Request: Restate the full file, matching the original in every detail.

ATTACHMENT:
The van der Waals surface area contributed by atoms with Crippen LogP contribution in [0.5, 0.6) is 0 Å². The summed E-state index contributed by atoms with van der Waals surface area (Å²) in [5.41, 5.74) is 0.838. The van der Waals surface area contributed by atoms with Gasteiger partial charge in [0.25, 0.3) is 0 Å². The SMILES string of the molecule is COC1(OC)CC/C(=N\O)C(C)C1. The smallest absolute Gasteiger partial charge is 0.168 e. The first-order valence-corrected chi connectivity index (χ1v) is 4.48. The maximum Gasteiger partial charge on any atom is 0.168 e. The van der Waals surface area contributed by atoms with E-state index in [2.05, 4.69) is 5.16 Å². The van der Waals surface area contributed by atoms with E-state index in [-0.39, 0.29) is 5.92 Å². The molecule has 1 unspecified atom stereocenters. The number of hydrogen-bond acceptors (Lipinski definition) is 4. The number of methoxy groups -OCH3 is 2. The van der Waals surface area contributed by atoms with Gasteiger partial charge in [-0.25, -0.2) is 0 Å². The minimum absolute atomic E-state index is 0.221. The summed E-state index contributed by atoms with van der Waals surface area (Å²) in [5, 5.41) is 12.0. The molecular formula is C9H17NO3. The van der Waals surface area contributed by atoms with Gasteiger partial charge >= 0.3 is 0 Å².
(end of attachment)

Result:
The van der Waals surface area contributed by atoms with Crippen LogP contribution in [0.5, 0.6) is 0 Å². The summed E-state index contributed by atoms with van der Waals surface area (Å²) in [5.41, 5.74) is 0.838. The van der Waals surface area contributed by atoms with Gasteiger partial charge in [0.25, 0.3) is 0 Å². The SMILES string of the molecule is COC1(OC)CC/C(=N\O)C(C)C1. The smallest absolute Gasteiger partial charge is 0.168 e. The first-order valence-corrected chi connectivity index (χ1v) is 4.48. The maximum Gasteiger partial charge on any atom is 0.168 e. The van der Waals surface area contributed by atoms with E-state index in [2.05, 4.69) is 5.16 Å². The van der Waals surface area contributed by atoms with E-state index in [-0.39, 0.29) is 5.92 Å². The molecule has 1 unspecified atom stereocenters. The number of hydrogen-bond acceptors (Lipinski definition) is 4. The number of methoxy groups -OCH3 is 2. The van der Waals surface area contributed by atoms with Gasteiger partial charge in [-0.25, -0.2) is 0 Å². The minimum absolute atomic E-state index is 0.221. The summed E-state index contributed by atoms with van der Waals surface area (Å²) in [5, 5.41) is 12.0. The molecular formula is C9H17NO3. The van der Waals surface area contributed by atoms with Gasteiger partial charge >= 0.3 is 0 Å².